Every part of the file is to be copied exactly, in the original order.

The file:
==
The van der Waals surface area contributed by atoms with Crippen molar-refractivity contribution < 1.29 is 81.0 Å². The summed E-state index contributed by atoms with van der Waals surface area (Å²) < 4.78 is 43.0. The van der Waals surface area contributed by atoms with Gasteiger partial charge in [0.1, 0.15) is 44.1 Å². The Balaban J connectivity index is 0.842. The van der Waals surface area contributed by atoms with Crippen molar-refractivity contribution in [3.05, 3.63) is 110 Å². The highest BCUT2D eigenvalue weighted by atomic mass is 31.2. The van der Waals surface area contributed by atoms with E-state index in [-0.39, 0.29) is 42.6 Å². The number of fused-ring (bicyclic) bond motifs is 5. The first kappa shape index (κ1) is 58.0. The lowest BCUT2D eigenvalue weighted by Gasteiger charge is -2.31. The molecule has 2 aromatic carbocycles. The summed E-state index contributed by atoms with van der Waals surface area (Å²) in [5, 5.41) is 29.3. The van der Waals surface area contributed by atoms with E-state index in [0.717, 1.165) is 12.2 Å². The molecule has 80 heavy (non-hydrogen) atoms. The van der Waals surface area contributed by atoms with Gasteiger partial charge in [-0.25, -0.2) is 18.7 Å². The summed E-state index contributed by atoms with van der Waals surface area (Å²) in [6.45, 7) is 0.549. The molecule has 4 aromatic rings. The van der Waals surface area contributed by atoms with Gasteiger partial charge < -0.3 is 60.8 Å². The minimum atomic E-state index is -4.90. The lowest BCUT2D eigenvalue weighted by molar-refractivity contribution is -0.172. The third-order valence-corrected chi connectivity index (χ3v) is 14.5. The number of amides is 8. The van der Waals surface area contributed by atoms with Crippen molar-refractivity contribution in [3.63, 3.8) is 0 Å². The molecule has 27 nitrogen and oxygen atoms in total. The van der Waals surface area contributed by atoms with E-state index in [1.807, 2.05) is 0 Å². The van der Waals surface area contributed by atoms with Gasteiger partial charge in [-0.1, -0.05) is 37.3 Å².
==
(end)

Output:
The van der Waals surface area contributed by atoms with Crippen molar-refractivity contribution < 1.29 is 81.0 Å². The summed E-state index contributed by atoms with van der Waals surface area (Å²) < 4.78 is 43.0. The van der Waals surface area contributed by atoms with Gasteiger partial charge in [0.1, 0.15) is 44.1 Å². The Balaban J connectivity index is 0.842. The van der Waals surface area contributed by atoms with Crippen molar-refractivity contribution in [3.05, 3.63) is 110 Å². The highest BCUT2D eigenvalue weighted by atomic mass is 31.2. The van der Waals surface area contributed by atoms with E-state index in [-0.39, 0.29) is 42.6 Å². The number of fused-ring (bicyclic) bond motifs is 5. The first kappa shape index (κ1) is 58.0. The lowest BCUT2D eigenvalue weighted by Gasteiger charge is -2.31. The molecule has 2 aromatic carbocycles. The summed E-state index contributed by atoms with van der Waals surface area (Å²) in [5, 5.41) is 29.3. The van der Waals surface area contributed by atoms with E-state index in [0.717, 1.165) is 12.2 Å². The molecule has 80 heavy (non-hydrogen) atoms. The van der Waals surface area contributed by atoms with Gasteiger partial charge in [-0.25, -0.2) is 18.7 Å². The summed E-state index contributed by atoms with van der Waals surface area (Å²) in [6.45, 7) is 0.549. The molecule has 4 aromatic rings. The van der Waals surface area contributed by atoms with Gasteiger partial charge < -0.3 is 60.8 Å². The minimum atomic E-state index is -4.90. The lowest BCUT2D eigenvalue weighted by molar-refractivity contribution is -0.172. The third-order valence-corrected chi connectivity index (χ3v) is 14.5. The number of amides is 8. The van der Waals surface area contributed by atoms with Crippen molar-refractivity contribution in [3.63, 3.8) is 0 Å². The molecule has 27 nitrogen and oxygen atoms in total. The van der Waals surface area contributed by atoms with E-state index in [1.807, 2.05) is 0 Å². The van der Waals surface area contributed by atoms with Gasteiger partial charge in [-0.1, -0.05) is 37.3 Å².